About the museum
- Since its foundation in 1969, the Institute of Music of the Hungarian Academy of Arts and Sciences has been collecting objects related to the history of music. These include instruments, old recordings (for example piano rolls), photographs, and music-themed works of art, medals, and coins.
- The unique collection of the Museum of the History of Music contains thousands of objects and images from all regions of Hungary.
- The collection of musical instruments comprises 529 objects, among which are eighteenth-century string instruments by Leeb, Thir, and Stadlmann; nineteenth-century string instruments by Brandl, Mönig, and Ferenczy; guitars by Rudert and Stauffer; a harp by Holtzmann; pianos by Pachl, Beregszászy, Broadwood, and Erard, upright pianos by Pape and Lorencz, and a conductor’s upright piano by Ibach as well as table pianos and giraffe pianos. Along with these instruments the collection includes wind instruments: flutes by Schöllnast and Koch, an English horn by Erturi, Hungarian tárogató by Schunda and Stowasser, and a number of brass instruments.
- Among the highlights of our collection is a positive organ, which was made for a church near Eger in the 1770s. Our inventory also includes many folk instruments not only from Hungary, but also from neighboring countries and throughout the world.
- The Collection of Music-Historical Objects includes the memorabilia of famous composers and performers, among them Béla Bartók, Ernő Dohnányi, Ditta Pásztory Bartókné, and Aladár Rácz.
- The Collection of Fine Art and Folk Art includes paintings, etchings, statues, and 700 commemorative coins and medals from the legacies of Ervin Major, Miklós Aurer, and Miklós Borsos.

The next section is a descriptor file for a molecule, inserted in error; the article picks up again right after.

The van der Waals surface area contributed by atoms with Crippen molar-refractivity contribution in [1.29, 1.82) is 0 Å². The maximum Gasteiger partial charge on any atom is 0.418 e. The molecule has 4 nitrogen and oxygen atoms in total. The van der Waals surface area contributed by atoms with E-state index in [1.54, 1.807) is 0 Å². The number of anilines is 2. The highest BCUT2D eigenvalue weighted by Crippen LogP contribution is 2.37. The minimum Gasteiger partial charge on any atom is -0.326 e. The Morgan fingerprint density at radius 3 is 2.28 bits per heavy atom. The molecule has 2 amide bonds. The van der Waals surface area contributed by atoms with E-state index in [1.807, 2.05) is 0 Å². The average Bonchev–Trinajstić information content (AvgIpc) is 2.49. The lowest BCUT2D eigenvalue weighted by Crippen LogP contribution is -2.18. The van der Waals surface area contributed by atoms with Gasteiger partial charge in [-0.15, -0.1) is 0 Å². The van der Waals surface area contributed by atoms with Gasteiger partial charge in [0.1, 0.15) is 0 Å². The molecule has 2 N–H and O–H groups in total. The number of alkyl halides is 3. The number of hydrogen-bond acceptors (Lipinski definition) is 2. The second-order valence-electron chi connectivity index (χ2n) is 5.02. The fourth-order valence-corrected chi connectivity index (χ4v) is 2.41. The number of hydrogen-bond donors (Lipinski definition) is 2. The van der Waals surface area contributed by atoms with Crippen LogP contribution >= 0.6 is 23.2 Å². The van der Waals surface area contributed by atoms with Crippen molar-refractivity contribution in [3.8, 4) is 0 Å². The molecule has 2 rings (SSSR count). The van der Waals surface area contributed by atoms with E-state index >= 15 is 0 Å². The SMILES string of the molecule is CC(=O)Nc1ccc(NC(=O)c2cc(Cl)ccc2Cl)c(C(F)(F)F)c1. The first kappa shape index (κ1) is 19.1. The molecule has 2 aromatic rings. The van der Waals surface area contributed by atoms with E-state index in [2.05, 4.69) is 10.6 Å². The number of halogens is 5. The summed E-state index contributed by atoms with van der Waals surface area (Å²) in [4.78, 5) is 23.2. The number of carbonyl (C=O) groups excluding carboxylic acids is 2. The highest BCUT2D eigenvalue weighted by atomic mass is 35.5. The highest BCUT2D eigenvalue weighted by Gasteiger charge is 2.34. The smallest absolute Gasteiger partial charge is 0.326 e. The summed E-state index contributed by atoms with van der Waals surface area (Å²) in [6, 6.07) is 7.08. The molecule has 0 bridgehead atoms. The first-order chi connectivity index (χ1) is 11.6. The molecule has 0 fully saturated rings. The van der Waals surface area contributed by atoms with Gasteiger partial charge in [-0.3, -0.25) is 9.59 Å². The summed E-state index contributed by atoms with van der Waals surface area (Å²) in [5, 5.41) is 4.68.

- The Collection of Photographs contains 6,375 music-related photos.
- Our museum also has a historical collection of booklets, postcards, documents, and letters from the nineteenth and twentieth centuries.
- We also have a collection of 2,250 piano rolls.
- The Museum of the History of Music moved to Buda Castle in 1984. The Erdődy Palace, its current location, was built in 1796 and rebuilt in 1912 in neo-Baroque style by its then owner, Baron Lajos Hatvany-Deutsch. After 1945 the Erdődy-Hatvany palace served as a school. In 1969 the building was donated by the city council to the Hungarian Academy of Arts and Sciences. The museum organizes guided tours, often followed by concerts in the exhibition hall or in the panoramic Bartók Room overlooking the Danube.
Open: from Tuesday to Sunday, 10 a.m. - 4 p.m. Closed on Monday
Director: Anna Baranyi PhD, senior research fellow
tel: (36-1) 214-6770 / 252
József Brauer-Benke PhD, research fellow
tel: (36-1) 214-6770 / 253
Lászlo Gombos, research fellow
tel: (36-1) 214-6770 / 323
Zsófia Borz, assistant research fellow
tel: (36-1) 214-6770 / 253
Péter Gerő, restorer
tel: (36-1) 214-6770 / 113
Ticket and guided tour information:
tel: (36-1) 214-6770/ 272